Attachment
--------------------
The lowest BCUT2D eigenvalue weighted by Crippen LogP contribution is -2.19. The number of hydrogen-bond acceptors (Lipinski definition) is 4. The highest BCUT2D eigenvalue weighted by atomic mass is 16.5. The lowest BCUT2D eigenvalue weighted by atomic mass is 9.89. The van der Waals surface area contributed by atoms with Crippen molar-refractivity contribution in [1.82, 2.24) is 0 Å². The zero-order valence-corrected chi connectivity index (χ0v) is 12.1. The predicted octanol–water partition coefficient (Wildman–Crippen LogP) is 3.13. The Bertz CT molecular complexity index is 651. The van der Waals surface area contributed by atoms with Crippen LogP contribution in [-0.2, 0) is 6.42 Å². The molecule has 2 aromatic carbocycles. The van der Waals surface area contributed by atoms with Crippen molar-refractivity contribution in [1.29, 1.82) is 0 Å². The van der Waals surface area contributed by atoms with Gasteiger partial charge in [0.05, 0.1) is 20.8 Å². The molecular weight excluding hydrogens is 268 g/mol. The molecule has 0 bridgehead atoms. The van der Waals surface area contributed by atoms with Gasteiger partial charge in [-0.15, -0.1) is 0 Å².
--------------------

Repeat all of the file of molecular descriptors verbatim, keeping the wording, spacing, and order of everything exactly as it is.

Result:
The lowest BCUT2D eigenvalue weighted by Crippen LogP contribution is -2.19. The number of hydrogen-bond acceptors (Lipinski definition) is 4. The highest BCUT2D eigenvalue weighted by atomic mass is 16.5. The lowest BCUT2D eigenvalue weighted by atomic mass is 9.89. The van der Waals surface area contributed by atoms with Crippen molar-refractivity contribution in [1.82, 2.24) is 0 Å². The zero-order valence-corrected chi connectivity index (χ0v) is 12.1. The predicted octanol–water partition coefficient (Wildman–Crippen LogP) is 3.13. The Bertz CT molecular complexity index is 651. The van der Waals surface area contributed by atoms with Crippen LogP contribution in [-0.2, 0) is 6.42 Å². The molecule has 2 aromatic carbocycles. The van der Waals surface area contributed by atoms with Crippen molar-refractivity contribution in [1.29, 1.82) is 0 Å². The van der Waals surface area contributed by atoms with Gasteiger partial charge in [0.05, 0.1) is 20.8 Å². The molecular weight excluding hydrogens is 268 g/mol. The molecule has 0 bridgehead atoms. The van der Waals surface area contributed by atoms with Gasteiger partial charge in [-0.15, -0.1) is 0 Å².